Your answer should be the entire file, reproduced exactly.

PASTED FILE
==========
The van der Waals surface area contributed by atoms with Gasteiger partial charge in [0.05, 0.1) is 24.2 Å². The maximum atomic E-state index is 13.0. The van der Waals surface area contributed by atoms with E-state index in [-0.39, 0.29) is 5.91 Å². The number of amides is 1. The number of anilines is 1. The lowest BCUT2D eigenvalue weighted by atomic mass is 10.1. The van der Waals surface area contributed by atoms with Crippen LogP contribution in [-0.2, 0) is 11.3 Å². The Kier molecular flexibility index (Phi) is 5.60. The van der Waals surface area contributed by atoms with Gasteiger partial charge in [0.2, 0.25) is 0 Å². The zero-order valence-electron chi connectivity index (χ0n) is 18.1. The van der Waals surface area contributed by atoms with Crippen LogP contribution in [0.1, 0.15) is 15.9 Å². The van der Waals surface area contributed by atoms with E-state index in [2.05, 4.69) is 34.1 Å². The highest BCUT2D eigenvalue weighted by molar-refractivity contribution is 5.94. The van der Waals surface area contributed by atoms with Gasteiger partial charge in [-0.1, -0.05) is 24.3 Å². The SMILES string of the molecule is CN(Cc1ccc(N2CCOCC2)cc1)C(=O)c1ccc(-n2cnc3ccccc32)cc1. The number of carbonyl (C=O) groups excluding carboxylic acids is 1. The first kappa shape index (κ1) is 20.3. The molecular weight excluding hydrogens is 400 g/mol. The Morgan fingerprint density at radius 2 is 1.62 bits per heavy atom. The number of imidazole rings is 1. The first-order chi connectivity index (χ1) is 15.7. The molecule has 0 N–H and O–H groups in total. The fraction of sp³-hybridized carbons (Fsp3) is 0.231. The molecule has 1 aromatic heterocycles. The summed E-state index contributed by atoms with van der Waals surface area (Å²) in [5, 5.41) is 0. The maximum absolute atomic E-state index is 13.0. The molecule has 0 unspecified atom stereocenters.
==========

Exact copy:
The van der Waals surface area contributed by atoms with Gasteiger partial charge in [0.05, 0.1) is 24.2 Å². The maximum atomic E-state index is 13.0. The van der Waals surface area contributed by atoms with E-state index in [-0.39, 0.29) is 5.91 Å². The number of amides is 1. The number of anilines is 1. The lowest BCUT2D eigenvalue weighted by atomic mass is 10.1. The van der Waals surface area contributed by atoms with Crippen LogP contribution in [-0.2, 0) is 11.3 Å². The Kier molecular flexibility index (Phi) is 5.60. The van der Waals surface area contributed by atoms with Gasteiger partial charge in [0.2, 0.25) is 0 Å². The zero-order valence-electron chi connectivity index (χ0n) is 18.1. The van der Waals surface area contributed by atoms with Crippen LogP contribution in [0.1, 0.15) is 15.9 Å². The van der Waals surface area contributed by atoms with E-state index in [2.05, 4.69) is 34.1 Å². The highest BCUT2D eigenvalue weighted by molar-refractivity contribution is 5.94. The van der Waals surface area contributed by atoms with Gasteiger partial charge in [-0.1, -0.05) is 24.3 Å². The SMILES string of the molecule is CN(Cc1ccc(N2CCOCC2)cc1)C(=O)c1ccc(-n2cnc3ccccc32)cc1. The number of carbonyl (C=O) groups excluding carboxylic acids is 1. The first kappa shape index (κ1) is 20.3. The molecular weight excluding hydrogens is 400 g/mol. The Morgan fingerprint density at radius 2 is 1.62 bits per heavy atom. The number of imidazole rings is 1. The first-order chi connectivity index (χ1) is 15.7. The molecule has 0 N–H and O–H groups in total. The fraction of sp³-hybridized carbons (Fsp3) is 0.231. The molecule has 1 aromatic heterocycles. The summed E-state index contributed by atoms with van der Waals surface area (Å²) in [5, 5.41) is 0. The maximum absolute atomic E-state index is 13.0. The molecule has 0 unspecified atom stereocenters.